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Personal Music Players & Hearing

10. In what other ways can sound exposure affect children and adolescents?

    Psychological effects

    Exposure to disturbing sounds, such as road and aircraft noise, can have psychological effects. For instance, they can hamper reading, memory, motivation and attention.

    Many studies on the effects of road and aircraft noise reveal an impact of short and long-term exposure on reading skills and memory.

    • For instance, children who were exposed for a short period of time (15 minutes) to aircraft noise at levels of 55dB(A) or to combined aircraft and road traffic noise at 65 dB(A) while they were reading a text, remembered less what they had read than those who read the text in silence. Even if there is currently no study stating that the same is true for music in general or personal music players in particular, there is no reason to assume that music should be less harmful to the ability to read and memorise than aircraft noise, road traffic or speech noise. Thus listening to music from personal music players while at the same time trying to read a text and learn from it is assumed to hamper memory and learning.
    • Children who are regularly exposed to aircraft noise tend to learn to read more slowly, have poorer language skills, worse memory of a text and do less well in school than non-exposed children. However, a poorer performance in school could be due to factors other than exposure to loud sounds, such as differences in social or economic background. There is also an indication that children may recover from the noise-induced learning deficit, when noise exposure stops. However, it is not known whether this recovery depends on the age of the children in question. Currently, there is insufficient scientific data to assume that excessive voluntary listening to personal music players leads to lasting and irreversible learning and attention deficits.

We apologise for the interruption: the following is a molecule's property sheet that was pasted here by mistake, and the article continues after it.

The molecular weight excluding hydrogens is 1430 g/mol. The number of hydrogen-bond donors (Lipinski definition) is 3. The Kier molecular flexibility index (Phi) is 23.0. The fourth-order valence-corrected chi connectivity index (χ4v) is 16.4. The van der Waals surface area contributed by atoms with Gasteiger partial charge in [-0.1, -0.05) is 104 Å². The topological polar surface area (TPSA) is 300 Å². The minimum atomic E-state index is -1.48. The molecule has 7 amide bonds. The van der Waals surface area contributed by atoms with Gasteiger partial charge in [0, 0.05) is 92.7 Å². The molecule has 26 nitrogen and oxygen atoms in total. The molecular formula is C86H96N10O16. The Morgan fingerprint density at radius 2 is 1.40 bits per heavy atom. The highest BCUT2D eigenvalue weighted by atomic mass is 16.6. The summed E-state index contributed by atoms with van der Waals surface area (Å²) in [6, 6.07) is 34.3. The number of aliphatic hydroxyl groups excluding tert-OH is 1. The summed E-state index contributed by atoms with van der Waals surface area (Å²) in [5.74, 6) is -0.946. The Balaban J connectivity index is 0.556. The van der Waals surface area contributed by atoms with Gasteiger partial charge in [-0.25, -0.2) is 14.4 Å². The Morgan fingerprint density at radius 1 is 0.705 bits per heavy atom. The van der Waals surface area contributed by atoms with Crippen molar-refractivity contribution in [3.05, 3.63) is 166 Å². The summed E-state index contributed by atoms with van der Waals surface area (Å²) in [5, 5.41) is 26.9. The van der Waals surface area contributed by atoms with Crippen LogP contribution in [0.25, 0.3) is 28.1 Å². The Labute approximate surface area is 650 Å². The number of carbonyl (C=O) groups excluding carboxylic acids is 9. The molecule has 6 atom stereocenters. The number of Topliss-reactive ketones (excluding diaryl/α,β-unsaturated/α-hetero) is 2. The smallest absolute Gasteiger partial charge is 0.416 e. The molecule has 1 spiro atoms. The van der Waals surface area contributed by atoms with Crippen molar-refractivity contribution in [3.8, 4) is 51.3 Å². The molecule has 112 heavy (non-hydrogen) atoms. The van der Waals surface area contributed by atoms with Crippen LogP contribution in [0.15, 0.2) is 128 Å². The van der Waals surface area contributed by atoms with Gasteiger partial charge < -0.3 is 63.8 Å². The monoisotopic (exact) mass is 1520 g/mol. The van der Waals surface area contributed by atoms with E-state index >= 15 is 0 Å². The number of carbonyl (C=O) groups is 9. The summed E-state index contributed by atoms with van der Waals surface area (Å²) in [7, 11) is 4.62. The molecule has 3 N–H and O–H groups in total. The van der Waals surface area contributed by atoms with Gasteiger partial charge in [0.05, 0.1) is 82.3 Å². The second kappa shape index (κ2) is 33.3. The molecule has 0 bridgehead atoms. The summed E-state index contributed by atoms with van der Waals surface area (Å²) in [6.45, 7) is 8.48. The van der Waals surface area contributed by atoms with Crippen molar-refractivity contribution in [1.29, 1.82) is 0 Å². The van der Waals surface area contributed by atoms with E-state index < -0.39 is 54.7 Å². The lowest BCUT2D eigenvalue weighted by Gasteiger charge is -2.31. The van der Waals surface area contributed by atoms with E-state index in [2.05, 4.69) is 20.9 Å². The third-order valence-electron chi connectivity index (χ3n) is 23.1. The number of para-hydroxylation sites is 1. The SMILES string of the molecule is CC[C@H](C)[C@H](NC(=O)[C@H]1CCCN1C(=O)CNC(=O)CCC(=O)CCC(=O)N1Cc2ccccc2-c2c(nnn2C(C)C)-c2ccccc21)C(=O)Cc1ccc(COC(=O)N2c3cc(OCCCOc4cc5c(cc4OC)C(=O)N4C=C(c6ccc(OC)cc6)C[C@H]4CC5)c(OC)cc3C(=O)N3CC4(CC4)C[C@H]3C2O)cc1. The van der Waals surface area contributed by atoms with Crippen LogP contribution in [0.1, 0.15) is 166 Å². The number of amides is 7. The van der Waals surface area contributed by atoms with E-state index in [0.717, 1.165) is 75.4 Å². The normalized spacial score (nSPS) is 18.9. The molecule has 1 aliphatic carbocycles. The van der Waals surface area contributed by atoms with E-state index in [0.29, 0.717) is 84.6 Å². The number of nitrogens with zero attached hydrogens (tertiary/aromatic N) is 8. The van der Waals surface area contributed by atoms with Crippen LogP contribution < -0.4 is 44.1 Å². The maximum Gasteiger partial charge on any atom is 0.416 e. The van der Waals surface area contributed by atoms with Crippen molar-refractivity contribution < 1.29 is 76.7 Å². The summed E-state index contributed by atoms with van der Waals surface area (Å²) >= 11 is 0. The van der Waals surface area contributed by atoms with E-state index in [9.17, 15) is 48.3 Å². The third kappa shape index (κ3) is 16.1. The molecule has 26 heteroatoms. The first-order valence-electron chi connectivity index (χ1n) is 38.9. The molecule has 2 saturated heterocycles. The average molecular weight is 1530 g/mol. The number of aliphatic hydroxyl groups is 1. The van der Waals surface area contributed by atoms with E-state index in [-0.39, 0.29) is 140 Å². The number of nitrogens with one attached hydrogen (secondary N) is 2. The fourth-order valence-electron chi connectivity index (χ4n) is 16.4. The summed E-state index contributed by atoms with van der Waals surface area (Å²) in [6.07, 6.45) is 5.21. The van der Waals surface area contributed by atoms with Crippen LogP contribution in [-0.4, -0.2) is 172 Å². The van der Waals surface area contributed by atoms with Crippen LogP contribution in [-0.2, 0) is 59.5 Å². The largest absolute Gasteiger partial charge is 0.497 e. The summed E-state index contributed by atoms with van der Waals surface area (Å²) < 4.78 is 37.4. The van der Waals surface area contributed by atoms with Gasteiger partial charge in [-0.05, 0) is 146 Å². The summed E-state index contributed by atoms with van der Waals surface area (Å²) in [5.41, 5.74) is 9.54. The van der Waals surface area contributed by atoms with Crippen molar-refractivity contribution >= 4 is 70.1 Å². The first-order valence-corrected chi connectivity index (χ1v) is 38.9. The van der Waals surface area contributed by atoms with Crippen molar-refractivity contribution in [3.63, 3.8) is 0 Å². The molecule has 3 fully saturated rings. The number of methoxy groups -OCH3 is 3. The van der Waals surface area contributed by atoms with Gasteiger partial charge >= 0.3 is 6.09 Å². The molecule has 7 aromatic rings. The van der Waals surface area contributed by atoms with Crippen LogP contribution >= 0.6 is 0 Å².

Regarding motivation, children regularly exposed to noise, are more likely to abandon tasks than children living in quieter areas. However, the effects of exposure to sounds on motivation are strongly dependent on whether or not the person exposed has any control over the sound exposure. The children in the studies have no control over the noise they are exposed to, while people who listen to music from personal music players do so willingly and are unlikely to lose any motivation for that reason.

    Exposure to sounds can also distract the person that hears them. When a task is simple, boring and repetitive, people tend to do it better if there is some background sound present. When the sound is music from a personal music player, one would expect the beneficial effect of music to be even greater, offering comfort and masking distracting sounds. However, complicated tasks that require thinking are likely to be hampered by sounds. Another factor to consider with regard to attention is that music can mask other sounds, whether or not they are beneficial. For instance, when people listen to personal music players, they may not hear warning sounds such as cars approaching or trucks reversing, which is very dangerous. Even if the music level itself is not high enough to mask these sounds, the listener may occasionally be focused on the music alone and be oblivious to ambient sounds.

    Exposure to sounds disrupts the sleep of adults but children tend to sleep better than their parents, and seem to be less disturbed by sounds.

    Several studies have found some link between increased blood pressure and noise-induced hearing loss, although the effect is small and it is not possible to tell whether noise exposure caused the raised blood pressure. A similar number of studies have not found such a link. However, recent studies have found a significant relationship between aircraft noise – but not road noise – and raised blood pressure. Recent reports also show that people exposed to loud sounds may be at a higher risk of developing certain types of heart disease. Evidence is insufficient to conclude that music from personal music players represents a risk of high blood pressure and heart disease in children and young adults. More...


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